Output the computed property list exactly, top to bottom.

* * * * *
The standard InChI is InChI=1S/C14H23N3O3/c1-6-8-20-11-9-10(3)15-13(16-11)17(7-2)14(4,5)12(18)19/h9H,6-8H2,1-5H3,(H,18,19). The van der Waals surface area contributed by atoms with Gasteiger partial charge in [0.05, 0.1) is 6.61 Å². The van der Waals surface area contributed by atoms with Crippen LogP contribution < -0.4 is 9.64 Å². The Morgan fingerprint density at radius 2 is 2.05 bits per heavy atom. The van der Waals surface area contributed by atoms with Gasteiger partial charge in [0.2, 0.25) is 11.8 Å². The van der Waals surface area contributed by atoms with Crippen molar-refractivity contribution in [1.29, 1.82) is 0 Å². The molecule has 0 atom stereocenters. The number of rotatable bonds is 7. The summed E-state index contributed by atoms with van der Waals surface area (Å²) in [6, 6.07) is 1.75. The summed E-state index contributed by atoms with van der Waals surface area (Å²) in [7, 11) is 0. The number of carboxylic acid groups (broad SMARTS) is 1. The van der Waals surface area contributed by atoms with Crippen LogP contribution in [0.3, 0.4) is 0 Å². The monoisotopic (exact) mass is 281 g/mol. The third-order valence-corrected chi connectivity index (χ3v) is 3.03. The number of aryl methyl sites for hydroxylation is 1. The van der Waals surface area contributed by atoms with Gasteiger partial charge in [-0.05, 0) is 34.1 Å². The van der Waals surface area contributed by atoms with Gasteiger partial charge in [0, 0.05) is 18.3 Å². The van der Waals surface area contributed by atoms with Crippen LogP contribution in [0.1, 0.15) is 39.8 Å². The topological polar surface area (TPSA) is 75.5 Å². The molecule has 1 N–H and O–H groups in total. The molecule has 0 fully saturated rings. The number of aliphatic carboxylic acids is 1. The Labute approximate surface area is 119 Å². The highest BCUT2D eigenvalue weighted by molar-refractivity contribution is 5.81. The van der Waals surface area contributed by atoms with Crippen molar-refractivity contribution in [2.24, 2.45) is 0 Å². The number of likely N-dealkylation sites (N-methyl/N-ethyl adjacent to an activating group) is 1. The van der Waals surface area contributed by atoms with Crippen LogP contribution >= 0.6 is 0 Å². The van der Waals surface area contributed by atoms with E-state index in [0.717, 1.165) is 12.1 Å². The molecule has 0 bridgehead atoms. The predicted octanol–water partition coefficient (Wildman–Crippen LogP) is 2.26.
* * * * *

The standard InChI is InChI=1S/C14H23N3O3/c1-6-8-20-11-9-10(3)15-13(16-11)17(7-2)14(4,5)12(18)19/h9H,6-8H2,1-5H3,(H,18,19). The van der Waals surface area contributed by atoms with Gasteiger partial charge in [0.05, 0.1) is 6.61 Å². The van der Waals surface area contributed by atoms with Crippen LogP contribution < -0.4 is 9.64 Å². The Morgan fingerprint density at radius 2 is 2.05 bits per heavy atom. The van der Waals surface area contributed by atoms with Gasteiger partial charge in [0.2, 0.25) is 11.8 Å². The van der Waals surface area contributed by atoms with Crippen molar-refractivity contribution in [1.29, 1.82) is 0 Å². The molecule has 0 atom stereocenters. The number of rotatable bonds is 7. The summed E-state index contributed by atoms with van der Waals surface area (Å²) in [6, 6.07) is 1.75. The summed E-state index contributed by atoms with van der Waals surface area (Å²) in [7, 11) is 0. The number of carboxylic acid groups (broad SMARTS) is 1. The van der Waals surface area contributed by atoms with Crippen LogP contribution in [0.3, 0.4) is 0 Å². The monoisotopic (exact) mass is 281 g/mol. The third-order valence-corrected chi connectivity index (χ3v) is 3.03. The number of aryl methyl sites for hydroxylation is 1. The van der Waals surface area contributed by atoms with Gasteiger partial charge in [-0.05, 0) is 34.1 Å². The van der Waals surface area contributed by atoms with Gasteiger partial charge in [0, 0.05) is 18.3 Å². The van der Waals surface area contributed by atoms with Crippen LogP contribution in [0.1, 0.15) is 39.8 Å². The topological polar surface area (TPSA) is 75.5 Å². The molecule has 1 N–H and O–H groups in total. The molecule has 0 fully saturated rings. The number of aliphatic carboxylic acids is 1. The Labute approximate surface area is 119 Å². The highest BCUT2D eigenvalue weighted by molar-refractivity contribution is 5.81. The van der Waals surface area contributed by atoms with Crippen molar-refractivity contribution in [2.24, 2.45) is 0 Å². The number of likely N-dealkylation sites (N-methyl/N-ethyl adjacent to an activating group) is 1. The van der Waals surface area contributed by atoms with Crippen LogP contribution >= 0.6 is 0 Å². The van der Waals surface area contributed by atoms with E-state index in [0.717, 1.165) is 12.1 Å². The molecule has 0 bridgehead atoms. The predicted octanol–water partition coefficient (Wildman–Crippen LogP) is 2.26.